"One of the smallest , independent kingdoms in the ciberuniverse. Nothing fancy. Population? Just me, myself and my jaguars, my movies and my books (and, at this very moment, YOU). Hided and secret like Skull Island or Opar, the ancients in Guelyland use to read the scrools of a minor god called Voor-Hes.
Most of the treasures of Guelyland are made of paper, plastic and vinyl.Guelyland dreams with expanding in deep more then in surface. The music of Nik Kershaw has been heard here. There are apes, lots of apes in Guelyland. Woody Allen and Bob Hope visit it quite often. Here we love books (the Kingdoms Library is both celebrated and secret) Here we are atheists but very tolerant and think of god a bit too often and much. Guelyland is, the stuff my dreams are made of..."



Thursday, March 26, 2009


Querer ser racional me está saliendo caro. Pierdo amistades y alguna gente me evita. No me duele pero lo confirmo. Generalmente rechazo lo tradicional y nacionalista que no tiene un fundamento vigente. Porqué preguntas esas cosas! Me dicen demasiado a menudo. Una pregunta típica de Miguel! Oigo de rato en rato sin mucho agrado. Créo que podría haber sido un buen inquisidor pero que también, tarde o temprano, me habrían atado a una hoguera.
Con los antroposofos de mi trabajo, con la testigo de Jehová de mi mamá, con gente que crée en la política, con cristianos y musulmanes, con la gente que me invita a ver el futbol o el festival de Eurovisión o a bailar salsa (tres cosas que mo me gustan), con la gente a la que le pregunto por la razón de la navidad. Algunas cosas las rechazo con orgullo. Otras simplemente no tienen ninguna implicación ética.
Acupuntura tailandesa (que no usa aguja sino unos palitos), la tradición sueca de celebrar la Anunciación de María comiendo waflers (Si creen que la tradición es ridícula la explicación lo es más) o el corazón como origen de los sentimientos son los tres botones de muestra de esta semana. Tres discuciones inutiles en las que me véo envuelto. Y mi pecado no es mi razonamiento, sinó el mero hecho de atreverme a mencionarlo con signo de interrogación y curiosidad. Como si cualquier pavada que dice la gente fuera un dogma de fé. Para mí el problema no es que la gente créa en estupideces, que acaso sea inherente a la especie humana. Para mi el problema es que nadie quiere compartir conmigo el proceso mental por el que llegan a sus tontas conclusiones. Y eso es lo que me interesa finalmente, porque así me será más fácil no cometer esos errores u otros similares. Más que saber como El Señor de los Milagros sea milagroso o no, me interesa ver el recibo de que la información pasó por el cerebro luego de ser una cosa inculcada por la tradición. La cosa es que la mayoría de la gente no es egoista o quiera mantenerme fuera de esa "élite del Secreto". La cosa es que la gente, mucha gente, no se interesa en saber que es lo que crée y lo achaca a la tradición o al conocimiento esotérico. Prefieren decir que son esto o lo otro que cuestionárselo.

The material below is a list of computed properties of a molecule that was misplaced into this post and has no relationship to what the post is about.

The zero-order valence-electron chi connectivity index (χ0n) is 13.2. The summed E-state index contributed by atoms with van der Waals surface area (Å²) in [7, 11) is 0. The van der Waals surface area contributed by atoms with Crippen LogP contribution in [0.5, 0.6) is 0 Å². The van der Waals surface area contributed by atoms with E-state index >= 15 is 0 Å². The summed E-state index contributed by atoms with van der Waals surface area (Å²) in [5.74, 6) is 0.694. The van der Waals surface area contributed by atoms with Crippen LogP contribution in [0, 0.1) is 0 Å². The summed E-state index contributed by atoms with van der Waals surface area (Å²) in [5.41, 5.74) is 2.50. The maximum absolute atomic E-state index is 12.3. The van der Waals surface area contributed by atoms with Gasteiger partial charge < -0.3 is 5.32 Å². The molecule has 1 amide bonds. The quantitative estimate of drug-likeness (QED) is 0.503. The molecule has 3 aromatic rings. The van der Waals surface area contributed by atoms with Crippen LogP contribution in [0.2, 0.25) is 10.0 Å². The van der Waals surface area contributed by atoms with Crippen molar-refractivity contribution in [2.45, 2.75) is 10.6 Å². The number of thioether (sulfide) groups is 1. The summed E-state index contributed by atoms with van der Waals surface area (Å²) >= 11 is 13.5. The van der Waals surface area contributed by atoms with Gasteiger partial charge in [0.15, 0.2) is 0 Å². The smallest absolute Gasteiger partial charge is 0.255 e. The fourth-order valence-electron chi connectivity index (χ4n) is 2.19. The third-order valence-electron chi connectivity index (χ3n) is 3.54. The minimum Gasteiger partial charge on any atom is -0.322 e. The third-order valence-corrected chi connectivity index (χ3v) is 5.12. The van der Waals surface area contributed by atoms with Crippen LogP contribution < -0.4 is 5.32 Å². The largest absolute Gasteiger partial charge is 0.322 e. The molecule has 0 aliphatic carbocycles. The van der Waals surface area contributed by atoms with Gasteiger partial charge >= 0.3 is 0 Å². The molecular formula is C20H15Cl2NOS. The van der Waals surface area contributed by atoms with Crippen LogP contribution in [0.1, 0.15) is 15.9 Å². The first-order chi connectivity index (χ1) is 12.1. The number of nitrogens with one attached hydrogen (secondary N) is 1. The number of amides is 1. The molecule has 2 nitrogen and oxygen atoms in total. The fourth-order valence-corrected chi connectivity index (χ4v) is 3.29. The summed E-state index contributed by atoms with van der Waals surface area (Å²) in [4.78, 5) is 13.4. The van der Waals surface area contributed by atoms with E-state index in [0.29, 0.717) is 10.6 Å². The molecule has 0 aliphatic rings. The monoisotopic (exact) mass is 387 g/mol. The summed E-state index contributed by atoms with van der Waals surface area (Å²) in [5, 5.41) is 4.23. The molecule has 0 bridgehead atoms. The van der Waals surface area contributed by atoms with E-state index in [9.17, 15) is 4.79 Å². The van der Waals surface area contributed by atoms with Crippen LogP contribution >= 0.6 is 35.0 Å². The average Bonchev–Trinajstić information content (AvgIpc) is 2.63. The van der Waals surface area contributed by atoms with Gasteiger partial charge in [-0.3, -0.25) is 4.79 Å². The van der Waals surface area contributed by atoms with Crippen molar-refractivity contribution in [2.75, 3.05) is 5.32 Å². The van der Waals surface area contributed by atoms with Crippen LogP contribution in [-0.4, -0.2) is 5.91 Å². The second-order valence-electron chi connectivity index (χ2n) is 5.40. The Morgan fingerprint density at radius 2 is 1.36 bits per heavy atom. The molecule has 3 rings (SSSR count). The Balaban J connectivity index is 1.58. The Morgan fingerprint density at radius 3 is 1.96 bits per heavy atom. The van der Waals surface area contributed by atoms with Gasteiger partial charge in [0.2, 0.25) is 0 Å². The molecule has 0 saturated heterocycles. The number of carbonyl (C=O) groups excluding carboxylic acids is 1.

Sunday, March 22, 2009


I was like seven or eight the first time i heard of the guy from Hoboken. Was when making his second comeback with the O'l Blue Eyes is Back special in 1973, that my family gathered around the box. "He's old!" my mother said, as if she was talking about some old neighbour coming back to town after a long trip. I didn't know from were they knew him. How little i knew...

My father use to hear a station called Stereo Lima 100 when driving me to school and there Frankie was heard quite often. There i understood why they treat him in such a familiar way. Why did they like him so much. Later i realiced he was an actor as well (at seven, watching The Pride and Passion I only could recognice Sophia Loren, not even Cary Grant!) and I Remember been very impressed by his acting skills in The Man With the Golden Arm (the same movie that made me fall in love with Kim Novak) and later, when i was a teen, with From Here to Eternity and not so many years ago with The Manchurian Candidate (actually one of my favorite movies of all time). But of course is the man and his music, with his almost dangerous but suave style, his macho on tuxedo attitude, his Rat-Pack Las Vegas nights during that now mythical fifties-sixties period, the man that nicknamed President Kennedy "Chicky Baby", the man that when Scorsese asked the guys from The Band about gruppies they happily answered that they "got more pussy then Sinatra"(which means Alotta, but Alotta Vagina), the man that dated every single Hollywood Goddess i could only dream about. And who knows if there was a second reason why Marilyn went everywhere with her Sinatra records collection. Well, let's face it, i wish, for a day or so, i was in that alternate universe where Frank Albert plays Don Vito Corleone or Harry Callahan (is the same universe where Lon Chaney plays The Monster in Frankenstein. Not a better, but an alternate one).